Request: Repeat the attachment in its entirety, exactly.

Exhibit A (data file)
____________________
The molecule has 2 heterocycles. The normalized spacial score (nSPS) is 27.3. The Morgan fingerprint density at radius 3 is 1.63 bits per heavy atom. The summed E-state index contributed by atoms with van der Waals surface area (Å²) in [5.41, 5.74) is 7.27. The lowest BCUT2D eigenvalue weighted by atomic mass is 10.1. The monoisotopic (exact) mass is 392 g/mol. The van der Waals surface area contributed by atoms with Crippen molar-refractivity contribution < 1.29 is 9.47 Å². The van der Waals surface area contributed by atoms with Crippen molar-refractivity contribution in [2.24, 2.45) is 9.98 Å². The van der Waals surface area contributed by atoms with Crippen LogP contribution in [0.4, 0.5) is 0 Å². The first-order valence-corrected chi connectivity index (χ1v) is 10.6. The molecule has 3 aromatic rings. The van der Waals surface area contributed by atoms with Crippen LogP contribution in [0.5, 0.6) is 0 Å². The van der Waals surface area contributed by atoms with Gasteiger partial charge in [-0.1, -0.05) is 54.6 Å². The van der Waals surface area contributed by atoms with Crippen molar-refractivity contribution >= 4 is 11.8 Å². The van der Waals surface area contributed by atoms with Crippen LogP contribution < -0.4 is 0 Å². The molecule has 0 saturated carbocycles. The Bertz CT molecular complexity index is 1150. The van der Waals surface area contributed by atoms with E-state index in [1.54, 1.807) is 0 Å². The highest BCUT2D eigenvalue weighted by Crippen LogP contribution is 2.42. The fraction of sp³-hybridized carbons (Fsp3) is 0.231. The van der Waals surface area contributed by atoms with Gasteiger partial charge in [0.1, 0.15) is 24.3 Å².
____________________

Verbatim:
The molecule has 2 heterocycles. The normalized spacial score (nSPS) is 27.3. The Morgan fingerprint density at radius 3 is 1.63 bits per heavy atom. The summed E-state index contributed by atoms with van der Waals surface area (Å²) in [5.41, 5.74) is 7.27. The lowest BCUT2D eigenvalue weighted by atomic mass is 10.1. The monoisotopic (exact) mass is 392 g/mol. The van der Waals surface area contributed by atoms with Crippen molar-refractivity contribution < 1.29 is 9.47 Å². The van der Waals surface area contributed by atoms with Crippen molar-refractivity contribution in [2.24, 2.45) is 9.98 Å². The van der Waals surface area contributed by atoms with Crippen LogP contribution in [0.4, 0.5) is 0 Å². The first-order valence-corrected chi connectivity index (χ1v) is 10.6. The molecule has 3 aromatic rings. The van der Waals surface area contributed by atoms with Crippen LogP contribution in [0.5, 0.6) is 0 Å². The van der Waals surface area contributed by atoms with Gasteiger partial charge in [-0.1, -0.05) is 54.6 Å². The van der Waals surface area contributed by atoms with Crippen molar-refractivity contribution >= 4 is 11.8 Å². The van der Waals surface area contributed by atoms with Crippen LogP contribution < -0.4 is 0 Å². The molecule has 0 saturated carbocycles. The Bertz CT molecular complexity index is 1150. The van der Waals surface area contributed by atoms with E-state index in [1.54, 1.807) is 0 Å². The highest BCUT2D eigenvalue weighted by Crippen LogP contribution is 2.42. The fraction of sp³-hybridized carbons (Fsp3) is 0.231. The van der Waals surface area contributed by atoms with Gasteiger partial charge in [0.1, 0.15) is 24.3 Å².